US inflation rises in August despite sharp drop in gasoline prices
US inflation rose faster than expected in August, as higher rental and food costs offset lower gasoline prices. This provides cover for the Fed to announce another significant increase in interest rates which will be announced on Wednesday.
According to the US Labor Department, the consumer price index (inflation) rose 0.1 percent in August after remaining unchanged in July.
Economists polled by Reuters had expected the consumer price index to decline 0.1 percent.
During the month, energy prices fell by 5 percent, led by a 10.6 percent drop in the gasoline index. However, these drops were offset by gains elsewhere. The food index increased by 0.8 percent in August, while housing costs increased by 0.7 percent in August and by 6.2 percent year on year.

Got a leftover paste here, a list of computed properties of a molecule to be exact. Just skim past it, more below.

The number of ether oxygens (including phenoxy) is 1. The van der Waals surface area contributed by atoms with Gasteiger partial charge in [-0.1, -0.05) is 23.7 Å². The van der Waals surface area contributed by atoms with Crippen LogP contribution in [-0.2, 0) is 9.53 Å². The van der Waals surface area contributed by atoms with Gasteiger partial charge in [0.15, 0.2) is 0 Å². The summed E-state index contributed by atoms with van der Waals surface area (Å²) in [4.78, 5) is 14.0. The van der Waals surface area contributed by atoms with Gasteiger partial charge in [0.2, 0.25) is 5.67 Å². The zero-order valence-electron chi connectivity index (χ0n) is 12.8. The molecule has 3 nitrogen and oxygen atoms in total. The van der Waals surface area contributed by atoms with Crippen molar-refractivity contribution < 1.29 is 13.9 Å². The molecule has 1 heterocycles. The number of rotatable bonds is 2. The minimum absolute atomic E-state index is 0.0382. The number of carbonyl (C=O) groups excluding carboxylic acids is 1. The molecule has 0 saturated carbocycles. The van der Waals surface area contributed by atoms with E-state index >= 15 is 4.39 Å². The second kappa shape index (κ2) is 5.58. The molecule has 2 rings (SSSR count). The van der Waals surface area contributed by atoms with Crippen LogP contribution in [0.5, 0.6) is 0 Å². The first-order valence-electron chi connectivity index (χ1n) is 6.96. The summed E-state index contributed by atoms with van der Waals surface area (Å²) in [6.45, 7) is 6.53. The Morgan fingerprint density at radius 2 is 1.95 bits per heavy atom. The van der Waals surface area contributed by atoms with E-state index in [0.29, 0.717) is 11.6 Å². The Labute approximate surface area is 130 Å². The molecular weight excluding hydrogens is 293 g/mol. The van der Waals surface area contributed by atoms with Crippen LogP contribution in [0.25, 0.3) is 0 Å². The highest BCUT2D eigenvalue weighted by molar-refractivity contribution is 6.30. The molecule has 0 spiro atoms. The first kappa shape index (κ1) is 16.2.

Consumer prices increased 8.3 percent year on year. This indicates a slowing of the index, which increased by 8.5 percent in July. The annual index reached a high of 9.1 percent in June, the highest level since November 1981.
The Fed will hold a regular meeting next Tuesday and Wednesday, at a time when inflation remains well below the central bank’s target rate of 2 percent.
Consumer prices surged by 0.6 percent in August after rising by 0.3 percent in July, excluding volatile food and energy components. Core inflation increased by 6.3 percent year on year in August, following a 5.9 percent increase in July.